Come on, feel the metal
It would be easy to play innocent and imagine that Tim Cridland's day begins very much like anyone else's. Have breakfast, take a shower, brush teeth, comb hair. But Cridland is Zamora the Torture King, and his daily routine includes jamming sharpened bicycle spokes through his biceps and smashing concrete blocks on his chest; he'd be as likely to shove a toothbrush through his cheek as use it on his teeth. He has to accustom his body to such things so his performances in Zamora's Touring Sideshow will be flawless and, more important, painless and bloodless.
Zamora was a founder of The Jim Rose Circus, but left when it got too silly (three words: Mexican transvestite wrestling); apparently, circus freaks have ethics too. He wanted a sideshow of classical acts such as sword-swallowing and fire-eating--which he has been doing since he was 15--so he created a two-hour show that uses traditional sideshow acts combined with yoga, hypnosis, and pain transcendence. During the course of his show, Zamora dances on broken glass, breaks wooden staffs on his chest, stands on eggs without breaking them, bends hot metal with his bare hands, and suspends his full weight on a sword blade. He also eats light bulbs and follows up with The Internal Floss--he swallows a piece of twine, makes an incision in his abdomen, and pulls out the twine with forceps. And, because he says traditional acts aren't exciting enough to drag people away from television and movies, he spices them up. Sure, Zamora does the traditional the laying-on-a-bed-of-nails gag, but only when four audience members stand on him or a Volkswagen Jetta drives over him.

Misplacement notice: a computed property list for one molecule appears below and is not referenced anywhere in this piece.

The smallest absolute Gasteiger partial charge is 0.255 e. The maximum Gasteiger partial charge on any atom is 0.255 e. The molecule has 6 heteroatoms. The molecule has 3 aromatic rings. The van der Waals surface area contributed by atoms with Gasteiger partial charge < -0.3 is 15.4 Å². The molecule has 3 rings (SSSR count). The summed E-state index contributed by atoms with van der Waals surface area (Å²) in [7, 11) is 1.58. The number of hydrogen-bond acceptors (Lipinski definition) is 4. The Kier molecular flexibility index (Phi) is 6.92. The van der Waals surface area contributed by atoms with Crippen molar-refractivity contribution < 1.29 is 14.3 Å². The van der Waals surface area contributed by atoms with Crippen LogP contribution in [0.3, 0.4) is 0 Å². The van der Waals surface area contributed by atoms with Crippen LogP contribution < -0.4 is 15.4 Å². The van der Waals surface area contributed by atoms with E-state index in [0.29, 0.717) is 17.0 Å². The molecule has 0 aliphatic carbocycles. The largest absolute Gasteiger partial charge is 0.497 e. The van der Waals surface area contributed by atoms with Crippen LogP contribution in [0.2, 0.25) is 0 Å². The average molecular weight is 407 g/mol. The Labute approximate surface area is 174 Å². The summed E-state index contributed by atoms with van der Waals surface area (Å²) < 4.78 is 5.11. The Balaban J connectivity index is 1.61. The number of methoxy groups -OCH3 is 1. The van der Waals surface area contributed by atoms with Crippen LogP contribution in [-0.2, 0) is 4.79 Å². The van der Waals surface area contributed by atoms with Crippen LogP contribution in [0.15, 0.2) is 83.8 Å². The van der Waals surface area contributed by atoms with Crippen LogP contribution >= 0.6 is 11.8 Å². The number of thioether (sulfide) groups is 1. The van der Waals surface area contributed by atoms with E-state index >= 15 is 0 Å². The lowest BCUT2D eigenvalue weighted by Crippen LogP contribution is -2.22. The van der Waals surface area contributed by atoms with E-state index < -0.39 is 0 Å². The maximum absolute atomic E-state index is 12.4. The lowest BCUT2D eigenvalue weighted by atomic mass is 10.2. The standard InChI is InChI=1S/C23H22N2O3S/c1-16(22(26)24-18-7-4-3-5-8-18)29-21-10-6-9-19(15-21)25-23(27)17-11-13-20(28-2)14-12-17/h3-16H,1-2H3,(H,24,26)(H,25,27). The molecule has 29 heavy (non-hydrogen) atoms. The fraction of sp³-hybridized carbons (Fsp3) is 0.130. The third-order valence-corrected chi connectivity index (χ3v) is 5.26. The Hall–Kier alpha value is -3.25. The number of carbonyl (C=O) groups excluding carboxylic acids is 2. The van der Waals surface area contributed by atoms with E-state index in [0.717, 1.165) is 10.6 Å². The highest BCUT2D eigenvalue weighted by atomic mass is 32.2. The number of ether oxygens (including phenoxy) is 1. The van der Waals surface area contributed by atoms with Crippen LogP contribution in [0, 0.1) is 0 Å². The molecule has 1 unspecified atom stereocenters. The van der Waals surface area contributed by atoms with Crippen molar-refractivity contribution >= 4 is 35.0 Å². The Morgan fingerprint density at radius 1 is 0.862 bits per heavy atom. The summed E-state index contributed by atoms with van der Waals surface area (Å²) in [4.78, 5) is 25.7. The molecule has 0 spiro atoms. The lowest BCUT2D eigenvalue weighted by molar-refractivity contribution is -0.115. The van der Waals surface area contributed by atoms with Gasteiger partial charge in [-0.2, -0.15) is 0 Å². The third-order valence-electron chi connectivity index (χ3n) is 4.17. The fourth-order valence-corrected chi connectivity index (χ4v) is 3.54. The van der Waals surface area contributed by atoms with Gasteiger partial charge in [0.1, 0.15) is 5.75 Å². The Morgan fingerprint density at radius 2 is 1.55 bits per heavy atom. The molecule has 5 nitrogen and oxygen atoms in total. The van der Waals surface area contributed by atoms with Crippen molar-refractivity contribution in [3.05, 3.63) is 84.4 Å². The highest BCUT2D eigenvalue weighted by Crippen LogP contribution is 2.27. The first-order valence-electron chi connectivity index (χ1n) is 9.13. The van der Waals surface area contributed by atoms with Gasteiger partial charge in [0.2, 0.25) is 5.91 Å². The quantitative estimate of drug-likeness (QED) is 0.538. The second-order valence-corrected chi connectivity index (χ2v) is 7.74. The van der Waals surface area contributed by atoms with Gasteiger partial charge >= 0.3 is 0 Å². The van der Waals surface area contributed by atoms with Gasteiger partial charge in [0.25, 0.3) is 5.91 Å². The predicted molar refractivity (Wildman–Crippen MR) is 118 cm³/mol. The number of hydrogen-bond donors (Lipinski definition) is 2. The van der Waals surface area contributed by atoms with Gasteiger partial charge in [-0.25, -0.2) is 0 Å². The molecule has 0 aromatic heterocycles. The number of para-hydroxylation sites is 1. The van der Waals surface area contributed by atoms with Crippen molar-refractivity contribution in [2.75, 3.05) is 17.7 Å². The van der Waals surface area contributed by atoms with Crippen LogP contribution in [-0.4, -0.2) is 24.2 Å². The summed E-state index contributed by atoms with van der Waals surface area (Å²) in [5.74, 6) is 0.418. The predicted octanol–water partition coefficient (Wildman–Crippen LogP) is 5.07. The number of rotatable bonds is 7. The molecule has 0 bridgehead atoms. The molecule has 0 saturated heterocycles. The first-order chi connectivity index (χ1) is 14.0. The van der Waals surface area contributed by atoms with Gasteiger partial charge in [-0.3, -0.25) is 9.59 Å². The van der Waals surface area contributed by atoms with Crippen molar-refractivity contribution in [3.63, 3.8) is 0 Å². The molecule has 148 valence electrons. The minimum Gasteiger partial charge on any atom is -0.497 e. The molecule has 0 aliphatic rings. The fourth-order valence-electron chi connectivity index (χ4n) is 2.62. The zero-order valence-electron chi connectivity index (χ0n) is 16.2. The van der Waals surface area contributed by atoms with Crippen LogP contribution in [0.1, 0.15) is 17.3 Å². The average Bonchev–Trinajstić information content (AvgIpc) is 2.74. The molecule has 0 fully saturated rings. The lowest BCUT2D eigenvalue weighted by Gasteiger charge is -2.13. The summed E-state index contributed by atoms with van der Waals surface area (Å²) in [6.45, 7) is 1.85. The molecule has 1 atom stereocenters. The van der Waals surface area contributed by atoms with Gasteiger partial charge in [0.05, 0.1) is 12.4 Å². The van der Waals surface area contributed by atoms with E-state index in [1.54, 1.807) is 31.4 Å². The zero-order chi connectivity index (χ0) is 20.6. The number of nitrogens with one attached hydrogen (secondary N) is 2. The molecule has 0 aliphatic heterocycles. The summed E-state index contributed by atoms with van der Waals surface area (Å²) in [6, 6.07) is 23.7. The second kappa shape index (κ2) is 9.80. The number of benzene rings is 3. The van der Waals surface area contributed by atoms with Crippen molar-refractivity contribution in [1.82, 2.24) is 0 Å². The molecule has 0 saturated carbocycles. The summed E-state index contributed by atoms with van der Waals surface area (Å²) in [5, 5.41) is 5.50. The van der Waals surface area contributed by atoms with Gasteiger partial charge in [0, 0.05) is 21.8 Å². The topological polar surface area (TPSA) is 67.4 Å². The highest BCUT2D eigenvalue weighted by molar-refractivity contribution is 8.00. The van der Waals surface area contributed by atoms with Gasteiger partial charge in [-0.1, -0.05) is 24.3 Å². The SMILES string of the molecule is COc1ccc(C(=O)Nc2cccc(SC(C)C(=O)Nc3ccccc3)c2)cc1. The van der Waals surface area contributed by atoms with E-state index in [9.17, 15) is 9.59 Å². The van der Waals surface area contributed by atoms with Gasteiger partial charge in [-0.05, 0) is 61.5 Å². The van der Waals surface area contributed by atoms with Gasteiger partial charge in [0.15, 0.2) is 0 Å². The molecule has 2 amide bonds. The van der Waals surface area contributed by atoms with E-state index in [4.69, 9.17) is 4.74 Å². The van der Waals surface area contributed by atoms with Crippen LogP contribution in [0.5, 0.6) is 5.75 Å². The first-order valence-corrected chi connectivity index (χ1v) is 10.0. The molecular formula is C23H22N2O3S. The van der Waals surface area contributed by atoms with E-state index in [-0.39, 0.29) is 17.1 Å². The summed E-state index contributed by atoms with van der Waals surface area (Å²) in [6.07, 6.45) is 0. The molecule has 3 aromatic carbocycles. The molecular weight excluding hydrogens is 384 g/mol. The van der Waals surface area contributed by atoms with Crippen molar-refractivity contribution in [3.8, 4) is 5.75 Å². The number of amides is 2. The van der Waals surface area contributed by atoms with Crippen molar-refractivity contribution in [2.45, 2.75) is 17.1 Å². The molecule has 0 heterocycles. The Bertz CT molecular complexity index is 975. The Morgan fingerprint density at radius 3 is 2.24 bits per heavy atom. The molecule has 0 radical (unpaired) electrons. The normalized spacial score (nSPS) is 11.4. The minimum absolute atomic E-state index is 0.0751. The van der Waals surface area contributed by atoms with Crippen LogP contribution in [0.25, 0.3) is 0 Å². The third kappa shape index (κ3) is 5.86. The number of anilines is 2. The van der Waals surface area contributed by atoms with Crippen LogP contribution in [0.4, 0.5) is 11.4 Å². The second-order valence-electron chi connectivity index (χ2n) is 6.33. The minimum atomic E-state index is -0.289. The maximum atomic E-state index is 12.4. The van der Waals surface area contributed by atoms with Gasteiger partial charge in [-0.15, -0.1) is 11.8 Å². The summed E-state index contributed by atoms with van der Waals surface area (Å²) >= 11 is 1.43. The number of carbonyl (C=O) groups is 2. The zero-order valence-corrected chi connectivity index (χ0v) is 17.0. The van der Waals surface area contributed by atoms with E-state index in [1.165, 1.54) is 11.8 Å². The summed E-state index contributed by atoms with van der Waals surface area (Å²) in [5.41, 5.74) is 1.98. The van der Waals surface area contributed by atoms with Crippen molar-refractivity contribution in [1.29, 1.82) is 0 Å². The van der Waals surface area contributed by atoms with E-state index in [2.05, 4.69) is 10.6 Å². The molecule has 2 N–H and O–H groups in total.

Zamora's Touring Sideshow also features Flexx the Rubber Boy and George "The Giant" McArthur. Flexx, who can dislocate both shoulders, begins his act by wiggling himself through such objects as an unstrung tennis racket and a toilet seat. He is also a master of enterology, the art of getting into small spaces rather than escaping from them. His highlight is the D-escape, in which he climbs into a straitjacket, chains his own legs together, and then encloses himself in a box the size of a small pet carrier. It would be an even better trick if it involved McArthur, who measures in at 7 feet 3 inches.
Zamora's Touring Sideshow happens Friday at Club Clearview, 2803 Elm St. The Phantom Rockers open. Admission is $5, and doors open at 9 p.m. Call (214) 939-0077.
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